The history of pediatric airway reconstruction§

Authors

  • Daniel Santos MD,

    1. Department of Otolaryngology–Head and Neck Surgery, Virginia Commonwealth University School of Medicine, Richmond, Virginia
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  • Ron Mitchell MD

    Corresponding author
    1. Department of Pediatric Otolaryngology, Saint Louis University School of Medicine, St. Louis, Missouri , U.S.A.
    • Cardinal Glennon Children's Medical Center, 1465 S. Grand, Suite 4740, St Louis, MO 63104
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  • Presented at the Otolaryngology Historical Society Meeting, Alexandria, Virginia, U.S.A., September 17, 2007.

  • This study was supported by a grant from the John Q. Adams Center for the History of Otolaryngology–Head and Neck Surgery.

  • §

    The authors have no other funding, financial relationships, or conflicts of interest to disclose.

Abstract

Objectives/Hypothesis:

To review the history of pediatric laryngotracheal reconstruction and to highlight those who made major contributions in the field.

Study Design

Retrospective literature review.

Methods:

A literature search using the PubMed database from 1950 to the present. Earlier references were obtained from the Adams Center, the National Library of Medicine, and Virginia Commonwealth University Library.

Results:

A total of 20 articles were identified. The articles reported 274 airway reconstructions of which 79% were in children. Pre-1935 infection was the leading cause of laryngotracheal stenosis. Laryngostomy, pioneered by Chevalier Jackson, was the most common method of reconstruction. Between 1935 and 1970, trauma was the predominant cause of laryngotracheal stenosis. The most common procedure was the anterior/posterior cricoid split or Rethi procedure. It marked the introduction of bony grafts in laryngotracheal surgery as pioneered by Looper. Post-1970, prolonged intubation in neonates was the most common cause of subglottic stenosis. The field was revolutionized by the work of Evans and Cotton, with widespread use of costal cartilage grafts and laryngotracheoplasty leading to a decannulation rate of over 90%. Advances included decreased morbidity, tolerability, shorter recovery time, and fewer stages of reconstruction.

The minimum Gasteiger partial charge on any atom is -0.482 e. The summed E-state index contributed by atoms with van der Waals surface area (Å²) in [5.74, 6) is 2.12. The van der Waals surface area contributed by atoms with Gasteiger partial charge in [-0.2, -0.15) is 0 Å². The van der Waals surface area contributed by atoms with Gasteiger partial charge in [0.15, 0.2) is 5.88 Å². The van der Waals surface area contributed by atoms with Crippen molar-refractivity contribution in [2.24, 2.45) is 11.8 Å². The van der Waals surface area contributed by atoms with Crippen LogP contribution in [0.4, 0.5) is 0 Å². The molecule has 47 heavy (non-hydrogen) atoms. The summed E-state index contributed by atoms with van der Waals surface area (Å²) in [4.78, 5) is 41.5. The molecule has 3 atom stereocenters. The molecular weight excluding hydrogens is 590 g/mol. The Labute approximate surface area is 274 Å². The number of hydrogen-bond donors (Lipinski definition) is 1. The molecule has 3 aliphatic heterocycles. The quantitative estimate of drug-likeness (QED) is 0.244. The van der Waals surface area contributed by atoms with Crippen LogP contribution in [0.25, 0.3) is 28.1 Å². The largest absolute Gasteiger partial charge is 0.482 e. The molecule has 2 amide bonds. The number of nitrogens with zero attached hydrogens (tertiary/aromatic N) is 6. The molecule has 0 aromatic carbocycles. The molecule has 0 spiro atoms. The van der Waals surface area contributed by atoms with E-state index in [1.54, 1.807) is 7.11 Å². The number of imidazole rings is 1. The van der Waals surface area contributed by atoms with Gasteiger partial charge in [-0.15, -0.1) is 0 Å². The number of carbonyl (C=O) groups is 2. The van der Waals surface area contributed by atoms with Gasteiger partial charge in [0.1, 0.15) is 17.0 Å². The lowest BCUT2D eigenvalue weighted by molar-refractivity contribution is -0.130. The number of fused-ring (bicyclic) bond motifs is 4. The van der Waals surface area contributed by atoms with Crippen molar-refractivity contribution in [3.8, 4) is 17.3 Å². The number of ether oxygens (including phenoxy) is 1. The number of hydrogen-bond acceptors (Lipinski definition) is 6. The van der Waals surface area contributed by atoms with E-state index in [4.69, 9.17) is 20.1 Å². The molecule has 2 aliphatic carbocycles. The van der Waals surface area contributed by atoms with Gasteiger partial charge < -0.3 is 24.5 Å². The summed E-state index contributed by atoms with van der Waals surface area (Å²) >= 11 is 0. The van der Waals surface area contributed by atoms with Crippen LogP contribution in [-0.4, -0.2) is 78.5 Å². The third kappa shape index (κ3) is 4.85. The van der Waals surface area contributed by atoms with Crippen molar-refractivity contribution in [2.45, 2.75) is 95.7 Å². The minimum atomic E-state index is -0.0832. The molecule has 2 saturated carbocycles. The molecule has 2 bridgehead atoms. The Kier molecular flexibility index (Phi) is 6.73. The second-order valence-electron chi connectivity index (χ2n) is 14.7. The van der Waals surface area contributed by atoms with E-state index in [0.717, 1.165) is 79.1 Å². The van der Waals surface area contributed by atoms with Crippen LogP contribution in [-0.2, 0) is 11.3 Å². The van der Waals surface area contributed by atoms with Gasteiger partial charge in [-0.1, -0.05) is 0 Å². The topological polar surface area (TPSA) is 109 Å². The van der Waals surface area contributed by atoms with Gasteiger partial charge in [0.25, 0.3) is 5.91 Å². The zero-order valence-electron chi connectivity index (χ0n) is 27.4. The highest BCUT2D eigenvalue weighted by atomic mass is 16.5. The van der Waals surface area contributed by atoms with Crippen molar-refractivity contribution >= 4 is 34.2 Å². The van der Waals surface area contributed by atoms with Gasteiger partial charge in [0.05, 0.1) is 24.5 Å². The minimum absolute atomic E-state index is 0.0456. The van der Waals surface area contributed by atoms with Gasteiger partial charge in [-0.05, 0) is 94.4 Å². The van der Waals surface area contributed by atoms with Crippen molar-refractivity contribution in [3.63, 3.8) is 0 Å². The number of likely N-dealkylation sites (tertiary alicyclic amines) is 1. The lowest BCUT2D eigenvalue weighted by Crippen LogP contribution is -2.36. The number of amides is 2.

Conclusions:

The pioneering work of many leaders in the field of airway reconstruction over the last 100 years has resulted in a number of effective airway reconstructive procedures that have led to the majority of children being successfully decannulated. In the future, more extensive surgeries, such as tracheal transplantation, may address the small number of children who presently cannot be decannulated. Laryngoscope, 2010

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